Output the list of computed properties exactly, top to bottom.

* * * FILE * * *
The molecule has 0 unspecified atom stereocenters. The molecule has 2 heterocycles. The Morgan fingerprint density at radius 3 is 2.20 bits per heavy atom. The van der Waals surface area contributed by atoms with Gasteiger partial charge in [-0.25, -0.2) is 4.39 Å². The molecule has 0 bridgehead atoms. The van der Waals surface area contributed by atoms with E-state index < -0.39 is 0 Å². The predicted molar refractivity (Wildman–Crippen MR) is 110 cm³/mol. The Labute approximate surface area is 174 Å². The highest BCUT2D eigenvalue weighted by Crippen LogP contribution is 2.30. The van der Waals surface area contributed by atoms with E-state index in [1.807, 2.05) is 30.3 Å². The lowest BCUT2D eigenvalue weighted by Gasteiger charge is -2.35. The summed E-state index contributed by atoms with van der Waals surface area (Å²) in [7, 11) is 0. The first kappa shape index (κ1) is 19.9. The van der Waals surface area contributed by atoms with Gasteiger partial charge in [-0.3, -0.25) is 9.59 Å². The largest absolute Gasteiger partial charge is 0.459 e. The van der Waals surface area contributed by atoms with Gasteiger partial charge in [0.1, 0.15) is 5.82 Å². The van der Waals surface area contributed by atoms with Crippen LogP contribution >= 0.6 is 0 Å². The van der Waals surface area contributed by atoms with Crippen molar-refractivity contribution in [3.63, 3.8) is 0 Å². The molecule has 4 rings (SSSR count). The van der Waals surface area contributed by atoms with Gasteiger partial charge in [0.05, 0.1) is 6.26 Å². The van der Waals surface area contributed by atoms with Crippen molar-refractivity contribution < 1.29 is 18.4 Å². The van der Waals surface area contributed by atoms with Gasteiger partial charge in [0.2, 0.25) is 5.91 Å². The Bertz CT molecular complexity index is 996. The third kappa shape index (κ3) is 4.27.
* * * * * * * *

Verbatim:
The molecule has 0 unspecified atom stereocenters. The molecule has 2 heterocycles. The Morgan fingerprint density at radius 3 is 2.20 bits per heavy atom. The van der Waals surface area contributed by atoms with Gasteiger partial charge in [-0.25, -0.2) is 4.39 Å². The molecule has 0 bridgehead atoms. The van der Waals surface area contributed by atoms with E-state index < -0.39 is 0 Å². The predicted molar refractivity (Wildman–Crippen MR) is 110 cm³/mol. The Labute approximate surface area is 174 Å². The highest BCUT2D eigenvalue weighted by Crippen LogP contribution is 2.30. The van der Waals surface area contributed by atoms with E-state index in [1.807, 2.05) is 30.3 Å². The lowest BCUT2D eigenvalue weighted by Gasteiger charge is -2.35. The summed E-state index contributed by atoms with van der Waals surface area (Å²) in [7, 11) is 0. The first kappa shape index (κ1) is 19.9. The van der Waals surface area contributed by atoms with Gasteiger partial charge in [-0.3, -0.25) is 9.59 Å². The largest absolute Gasteiger partial charge is 0.459 e. The van der Waals surface area contributed by atoms with Gasteiger partial charge in [0.1, 0.15) is 5.82 Å². The van der Waals surface area contributed by atoms with Crippen LogP contribution >= 0.6 is 0 Å². The van der Waals surface area contributed by atoms with Crippen molar-refractivity contribution in [3.63, 3.8) is 0 Å². The molecule has 4 rings (SSSR count). The van der Waals surface area contributed by atoms with Gasteiger partial charge in [0.05, 0.1) is 6.26 Å². The van der Waals surface area contributed by atoms with Crippen molar-refractivity contribution < 1.29 is 18.4 Å². The van der Waals surface area contributed by atoms with Gasteiger partial charge in [0.2, 0.25) is 5.91 Å². The Bertz CT molecular complexity index is 996. The third kappa shape index (κ3) is 4.27.